An Auspicious Debut for Diego Matheuz

CanadaCanada Moncayo, Mozart and Berlioz: Marc-André Hamelin (piano), Vancouver Symphony Orchestra, Diego Matheuz (conductor), Orpheum Theatre, Vancouver, BC, 1.11.2014. (GN)

Moncayo: Huapango
Mozart: Piano Concerto No. 27 in B-flat Major, K.595
Berlioz: Symphonie fantastique, Op. 14

This concert was originally planned as a collaboration between celebrated Canadian pianist Marc-André Hamelin and venerable conductor Raphael Fruhbeck de Burgos. Due to the unfortunate passing of the latter in June, some programming changes had to be made: a different Mozart concerto was eventually scheduled and the conductor changed to the up-and-coming 30-year-old Venezuelan, Diego Matheuz. Having been cited by Gramophone magazine as a young conductor “on the verge of greatness”, and most recently appointed as Principal Guest Conductor of the Melbourne Symphony, there was considerable anticipation of Mattheuz’s debut, and it changed the focus of the concert.

So, what sort of impression did this young conductor make?  Matheuz opened with Jose Pablo Moncayo’s colourful Huapango, a modern Mexican composition with lots of brilliance and passionate flow, anchored to a folk core. The young conductor certainly dove right in, bringing great enthusiasm and sparkle, and exhibiting strong orchestral control. Virtually everything was right about the orchestra’s sound—the strings so clean and full of life, the winds strongly shaped, and the brass punctuations crisp and incisive—except that it finished so abruptly that no one quite knew that it was over.

The big event was Berlioz’s Symphonie fantastique, much more of a challenge. Again, the opening was particularly fine, generating considerable plasticity from the gossamer-like strings, then keeping things forward moving and alive by a combination of selective rubato and explosive attack. One really got the idea of shifting landscapes, of different dreams and fantasies, of different colours and sensualities, with all the ominous undercurrents in place. Much of the time I noted the winds: precise, strongly articulated and often sensuous. This was quite a success. The famous Waltz was also full of colour but seemed to describe less a French imperial ball than a rustic carnival setting—earthy and Latino. At fairly deliberate tempos, this movement emerged as less lean and mercurial than usual, its nerve ends more exposed and projected. The famous cornet solo added a tangible frenzy and cacophony to the proceedings through its strong, biting interjections; the world of Villa-Lobos or Stravinsky’s “Shrovetide Fair” was not far away.

Latin colour turned out to be the defining characteristic. The following movement, rather than starting at a remote distance, was much more up front and strongly hued. The opening cor anglais and oboe were louder than usual, setting the stage for a full flow of Mediterranean warmth, somewhat in the tradition of Falla’s Nights in the Gardens of Spain. There was a lot of beauty revealed; I am just not sure that it was of the right type. With all the expression earlier on, the striking timpani statements at the end had less contrasting force. The last two movements received a very strong, big-boned treatment—again, the rhythmic pulls and pushes rather Spanish in feel but generating an almost Russian intensity as the end approached. Though the double bass surges had extra dramatic emphasis, the “Witches’ Sabbath” turned out to be more powerful than macabre—but certainly good enough to bring down the house and show off the conductor’s command and the orchestra’s virtuosity. While there were clearly style issues, Matheuz’s slant was a refreshing change.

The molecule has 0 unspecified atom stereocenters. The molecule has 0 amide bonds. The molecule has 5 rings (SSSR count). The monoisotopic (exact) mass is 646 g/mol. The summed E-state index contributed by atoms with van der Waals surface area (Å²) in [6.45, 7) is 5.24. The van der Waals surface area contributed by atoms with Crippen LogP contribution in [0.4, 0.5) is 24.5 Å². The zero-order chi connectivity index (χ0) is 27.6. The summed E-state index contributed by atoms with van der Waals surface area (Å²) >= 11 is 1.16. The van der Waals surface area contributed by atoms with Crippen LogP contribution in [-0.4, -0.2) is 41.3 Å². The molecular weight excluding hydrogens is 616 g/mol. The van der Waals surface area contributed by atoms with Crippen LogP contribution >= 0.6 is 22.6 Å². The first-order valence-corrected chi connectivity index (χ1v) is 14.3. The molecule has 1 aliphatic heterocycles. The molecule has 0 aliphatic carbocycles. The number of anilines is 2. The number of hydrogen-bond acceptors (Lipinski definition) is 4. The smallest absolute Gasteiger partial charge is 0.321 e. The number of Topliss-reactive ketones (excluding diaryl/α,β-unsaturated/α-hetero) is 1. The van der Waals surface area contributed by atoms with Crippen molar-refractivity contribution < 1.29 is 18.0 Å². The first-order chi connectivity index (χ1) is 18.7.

Mozart’s 27th and final piano concerto ended up as somewhat of a mixed bag, not fully establishing its serenity and flow. The opening orchestral ritornello was somewhat cautious with overly-clipped string phrasing and a tendency to soften the last notes of phrases. Of course, when Hamelin entered, the sheer beauty of his runs and trills plus the strength of his dramatic point did take us some distance, and there was plenty of exciting execution. The following Larghetto seemed more experimental, with the pianist in a more improvisatory mood. Some of the phrasing struck me as slightly too pretty but a lot of it was interesting, and twice I heard left-hand notes that I had never noticed before—almost like a new type of ornamentation.

There is underlying pathetic quality to the dance figure of the Finale. Superficially, things look happy, but underneath they are not, and I am not sure why Hamelin chose to stress only the former dimension. As it was, the articulation of the opening figure seemed almost trite, suggesting little more than a child’s jig. Perhaps the gods were telling the pianist something: Hamelin actually did fluff one run later on, which I have never seen him do. The whole movement was essentially athletic and playful with a fair amount of drama towards the end—a different sort of interpretation, which probably needs more overall focus.

 Geoffrey Newman

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